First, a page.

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‘Yield is vanity, profit is sanity’: John Cherry’s perspective on regenerative farming

Date Published: 13/12/2023

Regenerative farming means different things to different people. For our November 2023 Farm of the Future podcast episode, Deborah Crossan from Innovation for Agriculture and Natasha Smith from RASE spoke to John Cherry, to understand his perspective on regenerative agriculture.  

In John’s words, regenerative farming refers to “Any farming system which improves the functionality of any of the systems that we rely on as farmers.”

What do we mean by that? What systems do farmers rely on? And what does regenerative farming look like in practice?   

Systems required for farming  

Farmers rely on the energy system, the water cycle, the mineral cycles, community dynamics and the wider social and economic systems in which farms operate. Each of these systems are essential for farming in the following ways:


Farming relies on solar energy. Even energy in fossil fuels originally came from the sun. Using energy that is landing on the farm now is free of charge, so regenerative farming aims to maximise use of solar energy by using cover crops to continue capturing energy from the sun even when no crops are growing.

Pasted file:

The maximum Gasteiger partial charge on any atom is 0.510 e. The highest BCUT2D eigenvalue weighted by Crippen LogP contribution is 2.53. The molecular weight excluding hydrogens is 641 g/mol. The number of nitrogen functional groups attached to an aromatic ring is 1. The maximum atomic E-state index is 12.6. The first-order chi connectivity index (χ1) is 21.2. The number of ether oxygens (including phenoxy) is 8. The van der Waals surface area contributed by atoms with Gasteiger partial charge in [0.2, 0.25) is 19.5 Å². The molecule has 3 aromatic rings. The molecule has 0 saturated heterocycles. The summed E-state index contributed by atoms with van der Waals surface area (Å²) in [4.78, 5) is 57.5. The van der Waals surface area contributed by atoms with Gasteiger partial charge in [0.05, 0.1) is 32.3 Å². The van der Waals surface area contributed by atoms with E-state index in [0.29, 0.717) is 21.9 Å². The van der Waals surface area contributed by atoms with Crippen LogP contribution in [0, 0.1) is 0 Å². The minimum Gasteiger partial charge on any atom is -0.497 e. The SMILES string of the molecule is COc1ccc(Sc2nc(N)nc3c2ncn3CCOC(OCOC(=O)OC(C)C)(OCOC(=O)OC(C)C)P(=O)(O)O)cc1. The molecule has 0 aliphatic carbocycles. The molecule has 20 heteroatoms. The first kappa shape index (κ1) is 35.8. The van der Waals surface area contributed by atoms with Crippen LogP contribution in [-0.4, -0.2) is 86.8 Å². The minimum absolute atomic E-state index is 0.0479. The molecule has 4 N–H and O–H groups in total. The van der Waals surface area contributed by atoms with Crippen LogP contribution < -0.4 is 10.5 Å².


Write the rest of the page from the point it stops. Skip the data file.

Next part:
It’s also worth noting that 2% of all energy on earth is used to make nitrogen fertiliser, so reducing the requirement for synthetic nitrogen fertiliser by using regenerative principles is key to improving the functioning of the wider energy system.  


Water is imperative for plants to grow, and it is the state of the soil that determines how much is available. Soil with sufficient organic matter can act as a sponge, allowing water to infiltrate when it rains and storing it, so plants can access it as it is needed. Increasing organic matter in soils can reduce flood risk and increase resilience to drought.